Our Favorite Fast DIY GoPro Rigs

Stability is just a few pieces of PVC away.

The difference between amateur and professional can be as simple as a little stability, but the difference between amateur and professional equipment can run a small fortune. While I won't argue that these rigs beat the system and bring you utmost of quality, they can give you an edge over handholding a camera, and maybe keep some money towards travel to cool locations.

Generally speaking, PVC materials can be about the best investment you can make for budget gear. It's lightweight and strong but not buoyant (for those of us shooting in the water), and it has pieces that are universal. This means adjustments, replacements, and precise custom builds are a breeze. The one downside is that unless you rock some PVC cement, these rigs may turn into pieces without warning.

Since I am loyal to the GoPro brand (for now) these suggested builds are optimized for the GoPro's sport camera and wide angle specifications. There are plenty of rigs out there for camera's of all kinds, and don't be afraid to get creative!

1. The T-bar stabilizer


This is hands down the best all around rig that I have used. I take it everywhere, and it's my go-to for stable video both above and below the water.

Pros

  • Many ways to hold and grab
  • Stable for stationary shots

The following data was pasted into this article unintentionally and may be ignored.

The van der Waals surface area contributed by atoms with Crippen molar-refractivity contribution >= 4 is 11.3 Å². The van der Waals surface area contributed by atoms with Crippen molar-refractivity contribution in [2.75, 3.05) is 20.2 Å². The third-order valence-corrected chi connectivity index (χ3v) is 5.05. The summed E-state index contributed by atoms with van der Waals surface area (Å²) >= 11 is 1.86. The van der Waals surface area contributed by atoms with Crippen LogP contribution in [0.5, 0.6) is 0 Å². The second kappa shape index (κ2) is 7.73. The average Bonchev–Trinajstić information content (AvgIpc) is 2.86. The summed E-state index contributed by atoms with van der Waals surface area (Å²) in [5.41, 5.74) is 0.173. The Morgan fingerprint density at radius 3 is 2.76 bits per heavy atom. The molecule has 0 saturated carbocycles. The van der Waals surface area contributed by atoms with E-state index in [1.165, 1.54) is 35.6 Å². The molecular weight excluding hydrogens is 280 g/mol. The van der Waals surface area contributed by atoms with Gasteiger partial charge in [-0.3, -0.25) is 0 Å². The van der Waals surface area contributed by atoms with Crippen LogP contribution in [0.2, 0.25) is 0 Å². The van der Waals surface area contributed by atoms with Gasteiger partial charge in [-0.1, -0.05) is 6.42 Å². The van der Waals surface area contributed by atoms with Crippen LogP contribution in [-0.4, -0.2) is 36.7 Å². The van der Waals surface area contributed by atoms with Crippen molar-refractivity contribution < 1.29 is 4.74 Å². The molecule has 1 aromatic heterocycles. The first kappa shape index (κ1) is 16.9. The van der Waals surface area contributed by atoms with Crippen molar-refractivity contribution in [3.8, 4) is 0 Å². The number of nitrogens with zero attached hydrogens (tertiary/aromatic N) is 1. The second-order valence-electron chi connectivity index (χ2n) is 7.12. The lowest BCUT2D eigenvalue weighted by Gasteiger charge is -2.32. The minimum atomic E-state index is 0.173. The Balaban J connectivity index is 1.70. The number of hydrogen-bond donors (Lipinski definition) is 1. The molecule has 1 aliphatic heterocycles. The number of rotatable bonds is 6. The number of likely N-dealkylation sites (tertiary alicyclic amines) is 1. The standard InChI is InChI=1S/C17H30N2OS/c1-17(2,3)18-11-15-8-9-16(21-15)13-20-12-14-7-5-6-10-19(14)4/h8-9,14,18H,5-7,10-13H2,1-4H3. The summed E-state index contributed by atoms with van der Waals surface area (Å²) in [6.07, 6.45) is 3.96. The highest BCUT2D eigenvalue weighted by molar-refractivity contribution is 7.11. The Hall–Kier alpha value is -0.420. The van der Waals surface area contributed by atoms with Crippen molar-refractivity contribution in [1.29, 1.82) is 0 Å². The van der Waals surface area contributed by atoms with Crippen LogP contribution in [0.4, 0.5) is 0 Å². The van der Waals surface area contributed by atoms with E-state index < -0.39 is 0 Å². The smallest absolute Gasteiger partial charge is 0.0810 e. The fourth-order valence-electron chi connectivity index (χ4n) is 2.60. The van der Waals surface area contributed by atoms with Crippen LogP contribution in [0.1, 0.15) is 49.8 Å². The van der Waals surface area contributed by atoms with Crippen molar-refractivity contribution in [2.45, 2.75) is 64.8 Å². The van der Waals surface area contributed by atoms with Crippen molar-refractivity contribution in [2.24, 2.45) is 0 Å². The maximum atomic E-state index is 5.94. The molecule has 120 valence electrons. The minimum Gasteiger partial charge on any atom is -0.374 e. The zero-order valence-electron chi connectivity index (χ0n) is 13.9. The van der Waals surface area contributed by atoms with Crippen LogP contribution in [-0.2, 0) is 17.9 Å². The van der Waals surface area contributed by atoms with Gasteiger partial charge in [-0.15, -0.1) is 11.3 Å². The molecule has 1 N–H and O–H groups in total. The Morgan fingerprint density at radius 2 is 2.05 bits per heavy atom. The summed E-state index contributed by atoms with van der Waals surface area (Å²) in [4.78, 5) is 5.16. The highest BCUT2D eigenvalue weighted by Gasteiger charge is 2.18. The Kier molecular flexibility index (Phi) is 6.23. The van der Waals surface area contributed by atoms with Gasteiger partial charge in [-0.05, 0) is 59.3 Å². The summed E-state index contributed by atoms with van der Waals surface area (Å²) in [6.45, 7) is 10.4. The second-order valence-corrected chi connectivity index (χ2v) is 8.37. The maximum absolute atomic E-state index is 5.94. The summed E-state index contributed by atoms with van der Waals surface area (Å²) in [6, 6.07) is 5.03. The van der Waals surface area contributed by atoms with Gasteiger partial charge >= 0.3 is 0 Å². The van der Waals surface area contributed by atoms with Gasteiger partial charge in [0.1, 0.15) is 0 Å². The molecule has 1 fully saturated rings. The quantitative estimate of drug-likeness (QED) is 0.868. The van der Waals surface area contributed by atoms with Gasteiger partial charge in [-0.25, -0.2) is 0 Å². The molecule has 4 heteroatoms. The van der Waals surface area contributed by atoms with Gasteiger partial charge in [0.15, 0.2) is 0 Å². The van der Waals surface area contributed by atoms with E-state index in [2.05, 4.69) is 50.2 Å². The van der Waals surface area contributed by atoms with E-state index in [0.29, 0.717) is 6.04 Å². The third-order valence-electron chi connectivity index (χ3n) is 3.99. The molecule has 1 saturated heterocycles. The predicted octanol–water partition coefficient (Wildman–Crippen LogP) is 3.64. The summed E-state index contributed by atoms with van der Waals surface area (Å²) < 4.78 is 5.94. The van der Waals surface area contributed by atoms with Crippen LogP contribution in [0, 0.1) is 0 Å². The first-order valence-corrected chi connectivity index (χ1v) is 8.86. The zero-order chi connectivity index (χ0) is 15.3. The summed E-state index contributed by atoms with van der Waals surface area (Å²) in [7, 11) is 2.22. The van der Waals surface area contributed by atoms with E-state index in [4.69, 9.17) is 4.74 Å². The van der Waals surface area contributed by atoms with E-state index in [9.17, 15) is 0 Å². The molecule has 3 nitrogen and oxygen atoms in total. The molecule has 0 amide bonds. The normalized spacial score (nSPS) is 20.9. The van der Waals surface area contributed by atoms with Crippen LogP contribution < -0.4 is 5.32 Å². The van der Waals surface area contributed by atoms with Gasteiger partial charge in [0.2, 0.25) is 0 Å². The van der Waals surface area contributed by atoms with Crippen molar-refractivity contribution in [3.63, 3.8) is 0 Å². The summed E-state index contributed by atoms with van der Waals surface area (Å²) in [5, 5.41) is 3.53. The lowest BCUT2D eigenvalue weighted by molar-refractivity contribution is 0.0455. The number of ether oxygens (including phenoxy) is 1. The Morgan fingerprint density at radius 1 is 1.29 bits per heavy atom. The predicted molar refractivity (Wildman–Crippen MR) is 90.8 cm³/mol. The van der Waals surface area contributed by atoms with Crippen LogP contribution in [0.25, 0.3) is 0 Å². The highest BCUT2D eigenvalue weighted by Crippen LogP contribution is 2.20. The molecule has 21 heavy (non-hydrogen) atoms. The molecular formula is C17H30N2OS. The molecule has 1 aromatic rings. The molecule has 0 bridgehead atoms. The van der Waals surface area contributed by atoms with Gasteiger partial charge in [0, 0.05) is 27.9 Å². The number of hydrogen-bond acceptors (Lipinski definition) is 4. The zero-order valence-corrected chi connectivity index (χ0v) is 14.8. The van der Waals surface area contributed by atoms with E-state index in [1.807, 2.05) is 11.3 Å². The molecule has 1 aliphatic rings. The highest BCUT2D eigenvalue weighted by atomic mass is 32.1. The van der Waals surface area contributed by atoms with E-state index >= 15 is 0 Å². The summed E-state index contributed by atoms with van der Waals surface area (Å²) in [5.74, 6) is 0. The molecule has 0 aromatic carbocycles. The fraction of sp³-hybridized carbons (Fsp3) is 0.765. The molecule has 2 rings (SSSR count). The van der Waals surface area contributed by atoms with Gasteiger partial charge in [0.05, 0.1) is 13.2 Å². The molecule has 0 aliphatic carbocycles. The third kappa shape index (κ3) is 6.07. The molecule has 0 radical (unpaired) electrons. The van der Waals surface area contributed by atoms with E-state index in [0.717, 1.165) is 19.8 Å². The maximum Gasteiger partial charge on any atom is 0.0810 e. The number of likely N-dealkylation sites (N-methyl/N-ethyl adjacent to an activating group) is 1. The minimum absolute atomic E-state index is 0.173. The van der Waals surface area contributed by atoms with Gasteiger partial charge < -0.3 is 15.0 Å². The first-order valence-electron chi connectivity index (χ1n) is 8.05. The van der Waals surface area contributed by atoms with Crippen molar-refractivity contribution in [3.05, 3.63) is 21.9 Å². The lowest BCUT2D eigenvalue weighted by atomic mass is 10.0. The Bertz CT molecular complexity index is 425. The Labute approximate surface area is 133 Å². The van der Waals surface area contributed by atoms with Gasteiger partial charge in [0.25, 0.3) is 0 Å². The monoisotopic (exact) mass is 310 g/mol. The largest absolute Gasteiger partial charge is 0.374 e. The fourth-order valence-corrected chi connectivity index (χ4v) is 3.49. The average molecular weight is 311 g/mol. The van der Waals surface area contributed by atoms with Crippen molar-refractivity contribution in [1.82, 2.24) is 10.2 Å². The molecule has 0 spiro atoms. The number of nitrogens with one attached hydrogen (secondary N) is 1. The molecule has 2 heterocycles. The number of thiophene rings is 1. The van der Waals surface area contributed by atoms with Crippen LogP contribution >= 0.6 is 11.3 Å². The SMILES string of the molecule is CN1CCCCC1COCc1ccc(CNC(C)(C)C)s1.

• Customizable to suit any need

Cons

  • No inherent stabilization/bracing beyond two hands
  • Bulky

Make one for yourself with this video.

2. The Monopod


The fun is far beyond just a selfie stick! Monopods are the simplist of mounts, but also can have the most versatility. There's no where this rig won't be easy to carry and great for getting the shot, from the ski mountain to deep beneath the waves.

Pros

  • Easy to make
  • Versatile
  • Portable (depending on length)

Cons

  • No inherent stabilization
  • Camera weight may increase shake
  • Rig is frequently in the shot

Make one for yourself with this video.

3. The Backplate


This one is a bit more specific and intensive than the others, but the results are simply unbeatable. A stable follow camera with interesting third person perspective that actually helps build reference to some of the action a person may be doing. I find that it can be both more stable and more informative than most chest mounts or head mounts.

Pros

  • Stable on subject
  • Wide perspective
  • Follows action

Cons

  • Unwieldy
  • Difficult to make/adjust
  • Rig is frequently in shot

As this rig may be difficult or unwieldy, it's important to make sure construction suits your exact needs. Some are wider angles than others, some sit higher or lower. For this reason we actually built ours from scratch. Here's a few videos we used for inspiration, but you'll want to do your own research to see what you like best!

Here's one close/right over the shoulder
Here's one higher and mounted using a backpack
Here's one wider and lower on the back

Don't be afraid to get creative with this one, we even used a flagpole mount in ours!

Got an easy mount you live by? Leave a comment below or let us know on instagram @mountainsandmaritime, and be sure to check out the online store where everything you buy goes straight to charity!

Joseph Townsend

Joseph Townsend

Making up the "maritime" half of Mountains and Maritime, Joe studies marine biology in the US Virgin Islands. You can usually find him in, on, or near the closest body of water.

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